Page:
All medication must be in its original container and clearly labeled with the original sticker stating the dosage, your child’s name only, and the date of expiry. A supervisor or manager will check these details. All children’s medication will be stored in the nursery fridge unless other storage instructions are given. Any medication that is not required to be kept in the fridge will be stored safely in the office. Any staff medications will be kept in the staff area fridge or office.


We must complete a short-term medication form every time you require the nursery to administer prescribed medication to your child. A member of staff or manager will complete this with you.


We require:

  • Date and time of when the medication is to be administered
  • The type of medication to be administered


The parent/carer must sign this form to give consent for a staff member or Manager to administer the medication. All staff/managers that administer medication will use the same form to record the times of dosage. Another supervisor/manager will counter-sign to confirm that they have witnessed the medication being administered. Parents/carers are required to read and sign this record upon collection of their child.


The medication records will be kept for a period of  20 years. Any significant incident concerning administration of medication will be reported to Ofsted.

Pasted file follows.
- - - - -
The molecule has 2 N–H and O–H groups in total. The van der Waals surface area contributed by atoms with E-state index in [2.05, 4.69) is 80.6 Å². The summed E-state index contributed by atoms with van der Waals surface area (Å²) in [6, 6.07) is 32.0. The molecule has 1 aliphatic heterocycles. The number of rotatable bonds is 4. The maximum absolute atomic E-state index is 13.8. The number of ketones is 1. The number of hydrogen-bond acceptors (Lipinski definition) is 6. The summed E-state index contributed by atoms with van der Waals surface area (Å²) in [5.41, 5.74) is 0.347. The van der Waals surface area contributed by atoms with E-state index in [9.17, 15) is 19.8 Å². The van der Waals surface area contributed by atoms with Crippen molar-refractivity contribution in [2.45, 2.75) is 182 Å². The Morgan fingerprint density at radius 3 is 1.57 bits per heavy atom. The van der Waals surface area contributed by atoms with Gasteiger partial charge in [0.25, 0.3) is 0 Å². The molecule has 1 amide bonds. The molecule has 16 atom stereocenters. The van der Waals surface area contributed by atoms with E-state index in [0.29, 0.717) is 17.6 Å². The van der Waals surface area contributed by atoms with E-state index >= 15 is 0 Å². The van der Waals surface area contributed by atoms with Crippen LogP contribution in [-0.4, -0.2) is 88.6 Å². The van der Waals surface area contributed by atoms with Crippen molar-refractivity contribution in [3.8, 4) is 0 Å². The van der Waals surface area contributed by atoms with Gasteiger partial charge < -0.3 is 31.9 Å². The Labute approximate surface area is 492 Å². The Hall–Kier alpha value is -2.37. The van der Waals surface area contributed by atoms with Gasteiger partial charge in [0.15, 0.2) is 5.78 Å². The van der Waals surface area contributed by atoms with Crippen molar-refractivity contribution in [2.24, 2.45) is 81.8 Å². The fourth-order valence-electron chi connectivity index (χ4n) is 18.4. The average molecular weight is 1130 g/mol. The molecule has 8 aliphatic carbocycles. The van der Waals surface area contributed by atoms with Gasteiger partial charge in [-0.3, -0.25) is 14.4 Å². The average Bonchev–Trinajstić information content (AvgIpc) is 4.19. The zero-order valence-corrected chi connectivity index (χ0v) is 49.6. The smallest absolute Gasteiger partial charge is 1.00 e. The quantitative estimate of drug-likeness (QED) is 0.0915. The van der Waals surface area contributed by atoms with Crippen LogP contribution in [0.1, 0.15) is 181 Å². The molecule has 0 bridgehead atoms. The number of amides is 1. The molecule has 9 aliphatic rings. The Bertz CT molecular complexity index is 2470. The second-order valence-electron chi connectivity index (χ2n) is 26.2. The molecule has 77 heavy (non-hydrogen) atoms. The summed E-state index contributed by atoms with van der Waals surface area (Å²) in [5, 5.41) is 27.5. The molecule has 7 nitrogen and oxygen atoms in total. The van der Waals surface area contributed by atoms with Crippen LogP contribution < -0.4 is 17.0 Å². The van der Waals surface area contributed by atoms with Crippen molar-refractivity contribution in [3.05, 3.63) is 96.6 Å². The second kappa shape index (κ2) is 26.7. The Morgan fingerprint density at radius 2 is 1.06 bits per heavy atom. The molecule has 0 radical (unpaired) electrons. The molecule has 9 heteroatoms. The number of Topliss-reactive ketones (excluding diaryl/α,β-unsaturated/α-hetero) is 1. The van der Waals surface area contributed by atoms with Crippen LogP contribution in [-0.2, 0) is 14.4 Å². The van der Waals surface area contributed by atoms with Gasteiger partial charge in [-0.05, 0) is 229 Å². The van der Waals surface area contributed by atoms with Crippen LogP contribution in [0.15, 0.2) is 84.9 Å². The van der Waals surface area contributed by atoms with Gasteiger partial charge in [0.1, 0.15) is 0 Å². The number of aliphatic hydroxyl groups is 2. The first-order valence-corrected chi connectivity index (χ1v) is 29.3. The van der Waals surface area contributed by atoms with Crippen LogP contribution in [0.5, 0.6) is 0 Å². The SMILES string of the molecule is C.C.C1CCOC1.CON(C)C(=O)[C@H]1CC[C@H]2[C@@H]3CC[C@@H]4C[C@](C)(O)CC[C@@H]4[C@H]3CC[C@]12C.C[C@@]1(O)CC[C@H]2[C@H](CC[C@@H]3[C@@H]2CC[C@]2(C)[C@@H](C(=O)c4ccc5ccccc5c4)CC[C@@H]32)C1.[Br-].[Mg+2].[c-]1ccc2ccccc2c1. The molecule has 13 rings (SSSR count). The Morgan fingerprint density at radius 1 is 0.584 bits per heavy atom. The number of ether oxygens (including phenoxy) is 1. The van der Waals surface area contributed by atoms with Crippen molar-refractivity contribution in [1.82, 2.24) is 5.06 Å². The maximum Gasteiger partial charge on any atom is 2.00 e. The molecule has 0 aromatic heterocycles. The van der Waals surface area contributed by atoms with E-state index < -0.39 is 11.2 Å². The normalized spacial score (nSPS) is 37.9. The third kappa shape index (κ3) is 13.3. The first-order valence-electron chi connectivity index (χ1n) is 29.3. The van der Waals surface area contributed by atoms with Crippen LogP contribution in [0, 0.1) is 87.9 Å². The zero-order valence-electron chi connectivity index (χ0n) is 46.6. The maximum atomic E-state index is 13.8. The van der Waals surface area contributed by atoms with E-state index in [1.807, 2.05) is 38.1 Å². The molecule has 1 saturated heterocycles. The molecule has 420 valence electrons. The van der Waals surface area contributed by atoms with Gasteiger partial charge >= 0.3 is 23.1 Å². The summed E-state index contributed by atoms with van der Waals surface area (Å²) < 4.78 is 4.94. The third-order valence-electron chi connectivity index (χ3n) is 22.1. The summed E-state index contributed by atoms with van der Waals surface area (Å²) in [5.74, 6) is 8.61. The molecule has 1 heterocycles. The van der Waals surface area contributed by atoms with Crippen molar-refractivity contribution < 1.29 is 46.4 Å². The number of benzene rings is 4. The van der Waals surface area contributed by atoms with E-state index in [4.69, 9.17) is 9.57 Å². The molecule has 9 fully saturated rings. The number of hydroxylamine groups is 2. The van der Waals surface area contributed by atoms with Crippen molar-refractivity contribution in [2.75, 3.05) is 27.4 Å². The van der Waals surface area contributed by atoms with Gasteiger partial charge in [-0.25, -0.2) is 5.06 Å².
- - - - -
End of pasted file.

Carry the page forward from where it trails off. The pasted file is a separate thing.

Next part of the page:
Alternative Remedies and Barrier Cream

Unfortunately, we are unable to administer alternative remedies except teething powders.


If your child is in nappies and occasionally needs a protective ‘barrier’ cream, you should supply this yourself, with your child’s name labeled on the front of the container.


Paracetamol and Ibuprofen

Calpol / Nurofen* for children and other paracetamol and ibuprofen-based medications can only be administered to a child if prescribed or parents can provide a covering letter from your child’s G.P stating why your child needs to be given Calpol at nursery. The letter must remain in your child’s file within the nursery. You will also be required to complete a medication form as above.


The nursery will keep Calpol in the manager’s office as an emergency for very high temperatures to be administered with parents’ consent only if they are delayed in picking up their child and, not receiving the Calpol could risk the child’s temperature spiking with the possible result being a febrile convulsion. (Refer to Sickness policy).